By Marlena Hartz : Freedom Newspapers
Women spill across the cafeteria, with their backpacks, purses, scarves and coats strewn across tables and seats. Peals of laughter pepper their conversations.
In this sea of 19 women, there are only four men.
Down the hall in a computer lab, seven men slouch in chairs surrounded by 29 women.
Here, men are nearly extinct.
For more than a decade, about 70 percent of students enrolled at Clovis Community College have been female, according to David Caffey, CCC vice president of institutional effectiveness.
In his math class, CCC student Ralph Parson III is the only male. He tends to keep quiet in that class, he said.
“I’m the runt,” Parson, 23, said.
Dwindling enrollment of men in postsecondary education has been a nationwide phenomenon since the 1980s, although the gender gap at CCC is more severe.
By 2003, the number of women in postsecondary education had eclipsed men.
According to the U.S. Department of Education, 58 percent of undergraduates are female.
“I can’t look at these numbers without asking myself, ‘Are there things we could be doing to better serve the male population?’ It’s a concern,” Caffey said.
“For years, when you thought about gender equity, the shoe was on the other foot.
This problem just kind of slipped up on us,” he said.
Caffey said CCC officials have discussed ways to bridge the gender gap: Offering more technical and occupational courses; adding social and cultural activities that appeal to men, like sports; extending night classes.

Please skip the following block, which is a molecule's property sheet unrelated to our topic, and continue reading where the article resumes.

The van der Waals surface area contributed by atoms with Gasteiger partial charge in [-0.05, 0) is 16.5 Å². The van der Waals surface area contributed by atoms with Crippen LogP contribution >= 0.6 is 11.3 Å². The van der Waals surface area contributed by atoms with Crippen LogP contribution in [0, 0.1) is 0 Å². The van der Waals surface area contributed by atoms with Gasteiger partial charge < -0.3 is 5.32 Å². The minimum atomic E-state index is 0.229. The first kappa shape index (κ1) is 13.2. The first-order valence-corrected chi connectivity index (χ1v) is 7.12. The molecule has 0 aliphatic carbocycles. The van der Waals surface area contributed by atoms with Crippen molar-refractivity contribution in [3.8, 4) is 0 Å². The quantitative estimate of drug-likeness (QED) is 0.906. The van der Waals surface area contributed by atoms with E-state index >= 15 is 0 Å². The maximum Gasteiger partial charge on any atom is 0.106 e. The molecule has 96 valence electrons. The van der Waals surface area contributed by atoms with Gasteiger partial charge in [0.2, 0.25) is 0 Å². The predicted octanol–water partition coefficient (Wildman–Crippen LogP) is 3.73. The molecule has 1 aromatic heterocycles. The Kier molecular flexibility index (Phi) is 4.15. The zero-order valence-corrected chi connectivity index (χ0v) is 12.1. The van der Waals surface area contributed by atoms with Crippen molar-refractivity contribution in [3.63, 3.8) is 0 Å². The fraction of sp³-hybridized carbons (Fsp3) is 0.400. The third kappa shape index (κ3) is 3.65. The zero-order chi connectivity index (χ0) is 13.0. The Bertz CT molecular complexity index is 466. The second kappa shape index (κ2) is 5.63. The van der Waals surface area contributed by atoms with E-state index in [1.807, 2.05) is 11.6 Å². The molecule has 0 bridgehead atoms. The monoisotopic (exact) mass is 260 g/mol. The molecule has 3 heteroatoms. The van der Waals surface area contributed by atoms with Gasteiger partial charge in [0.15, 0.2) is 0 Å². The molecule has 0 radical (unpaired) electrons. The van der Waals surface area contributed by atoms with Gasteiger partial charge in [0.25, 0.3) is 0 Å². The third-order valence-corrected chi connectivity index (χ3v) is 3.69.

But CCC officials have not settled on a concrete plan to recruit men — yet, Caffey said.
The gender gap at Eastern New Mexico University mirrors the nationwide gap, according to ENMU officials. The university also has no concrete plans for recruiting male students.
About 51 percent of freshmen at ENMU the last two years were males, according to ENMU Executive Director of Planning and Analysis Patrice Caldwell. The trend is encouraging, but females still graduate within six years at higher rates than males, somewhat dulling recent freshmen percentages, she said.
Reasons and impacts of the gender divide at colleges and universities are still being studied.
CCC student David Woloszyn had to sacrifice a lucrative full-time career in construction to seek his degree in heating and ventilation. Now, he juggles construction work with school.
“It kills me everyday to be here,” said Woloszyn, 33, who is also raising a son. “Right now I’m just getting by.
“But I’m going for a bigger goal,” he said.
Therein lies one glaring reason for the gender divide: “I do think that, for whatever reason, men may be slightly more employable at an early age and without education than women,” Caldwell said.
According to Caldwell, the gender divide is gaining attention nationally. Yet, in New Mexico it is still largely ignored, she said. State funding officials rarely request gender enrollment statistics, she said.
“It is very important for us all to examine who is able to come to college and make sure we are making the university as accessible, flexible and reasonable as we can for everyone,” she said.